come take as yours! ... I stand then, confronted by the cross.
Shall I turn away, insisting that I can somehow save myself?
Shall I stay, only to give a mock obedience, a pretense of
righteousness made up of compromise and self-determination?
Or will I find grace to fore-go my self-satisfaction, safety,
comfort, dignity, propriety? Can I simply kneel at
the cross and let the full force of its message pierce my heart?
Can I let Christ's cross crucify me, too?
Really, the cross offers me only one option. If I
want to be made whole, I must be broken. If I am to
be fully healed there, I must be mortally wounded there.
If I desire to live with Christ in His home, I must die with
Christ on His cross” (Hall). Let's simply imitate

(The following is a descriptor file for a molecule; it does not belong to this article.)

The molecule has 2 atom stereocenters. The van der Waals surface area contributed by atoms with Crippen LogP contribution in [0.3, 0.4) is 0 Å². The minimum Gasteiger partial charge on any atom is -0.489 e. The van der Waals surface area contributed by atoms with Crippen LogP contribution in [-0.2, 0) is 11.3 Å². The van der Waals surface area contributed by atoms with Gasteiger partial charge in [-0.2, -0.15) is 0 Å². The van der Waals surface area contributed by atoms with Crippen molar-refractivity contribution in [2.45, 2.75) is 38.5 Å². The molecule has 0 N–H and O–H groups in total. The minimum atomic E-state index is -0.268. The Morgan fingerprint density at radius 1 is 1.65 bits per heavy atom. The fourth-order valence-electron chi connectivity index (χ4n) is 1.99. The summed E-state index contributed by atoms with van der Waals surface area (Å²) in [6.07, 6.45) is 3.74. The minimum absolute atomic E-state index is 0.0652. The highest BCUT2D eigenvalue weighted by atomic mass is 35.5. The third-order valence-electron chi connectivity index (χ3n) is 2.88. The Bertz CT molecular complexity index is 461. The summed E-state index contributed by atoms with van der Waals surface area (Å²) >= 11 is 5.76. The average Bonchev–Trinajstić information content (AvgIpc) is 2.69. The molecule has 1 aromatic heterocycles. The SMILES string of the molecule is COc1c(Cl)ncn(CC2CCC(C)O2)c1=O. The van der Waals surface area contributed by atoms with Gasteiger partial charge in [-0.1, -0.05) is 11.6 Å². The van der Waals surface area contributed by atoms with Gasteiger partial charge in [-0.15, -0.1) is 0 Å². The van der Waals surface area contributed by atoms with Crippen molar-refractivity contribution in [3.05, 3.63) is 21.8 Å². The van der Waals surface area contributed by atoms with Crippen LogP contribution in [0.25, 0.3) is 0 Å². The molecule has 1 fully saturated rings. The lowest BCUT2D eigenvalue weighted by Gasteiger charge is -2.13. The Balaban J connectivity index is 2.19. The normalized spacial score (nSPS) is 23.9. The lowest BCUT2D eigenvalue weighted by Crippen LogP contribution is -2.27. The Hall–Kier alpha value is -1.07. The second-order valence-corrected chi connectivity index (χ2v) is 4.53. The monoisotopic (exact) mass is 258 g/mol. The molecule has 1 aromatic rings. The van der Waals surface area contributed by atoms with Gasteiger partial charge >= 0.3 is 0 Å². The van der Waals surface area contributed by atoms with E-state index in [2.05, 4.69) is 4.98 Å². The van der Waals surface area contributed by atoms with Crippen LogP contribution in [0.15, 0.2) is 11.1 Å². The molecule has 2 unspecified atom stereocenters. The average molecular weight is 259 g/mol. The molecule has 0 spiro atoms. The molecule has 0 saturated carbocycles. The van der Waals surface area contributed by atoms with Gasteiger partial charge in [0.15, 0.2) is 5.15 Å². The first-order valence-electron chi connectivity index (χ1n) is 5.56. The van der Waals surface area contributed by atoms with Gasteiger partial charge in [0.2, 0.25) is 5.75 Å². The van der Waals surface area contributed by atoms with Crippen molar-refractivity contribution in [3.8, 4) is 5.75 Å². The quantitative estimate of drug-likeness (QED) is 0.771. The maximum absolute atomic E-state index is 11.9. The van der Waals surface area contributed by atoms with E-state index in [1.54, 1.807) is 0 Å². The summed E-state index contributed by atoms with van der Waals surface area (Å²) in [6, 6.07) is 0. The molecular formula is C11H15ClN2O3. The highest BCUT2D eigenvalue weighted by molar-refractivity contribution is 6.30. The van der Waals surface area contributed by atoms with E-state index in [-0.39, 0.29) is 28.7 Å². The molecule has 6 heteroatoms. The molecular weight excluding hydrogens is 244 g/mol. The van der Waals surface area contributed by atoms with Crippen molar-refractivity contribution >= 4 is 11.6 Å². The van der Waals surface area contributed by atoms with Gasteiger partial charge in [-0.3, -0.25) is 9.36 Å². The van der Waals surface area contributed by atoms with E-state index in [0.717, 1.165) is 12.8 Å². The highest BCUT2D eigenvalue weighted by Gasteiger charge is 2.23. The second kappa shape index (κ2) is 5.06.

Christ's obedience! One necessity, true simplicity,
holy continuity—always gazing upon God!
Next, we should implement Christ's forgiveness.
Perhaps this one isn't so simple, but hopefully we're becoming “quicker
forgivers” as we imitate our Lord. Why forgive?
“First [of all], forgiveness alone can break the cycle of blame
and pain, breaking the chain of [resentment]. ... “[Forgiveness] does
not settle all questions of blame and fairness—often it pointedly evades
those questions—but it does allow a relationship to start over, to begin
anew. In that way, ..., we differ from all the
animals. ... our capacity to repent and forgive makes us [very]
different. ... [Secondly], ... forgiveness can loosen the stranglehold
of guilt in the perpetrator. ... 'When you forgive
someone, you slice away the wrong from the person who did it.
You disengage that person from his hurtful act.
You recreate her. ... You think of him now not a person who hurt
you, but as a person who needs you. ... Once you branded her as a person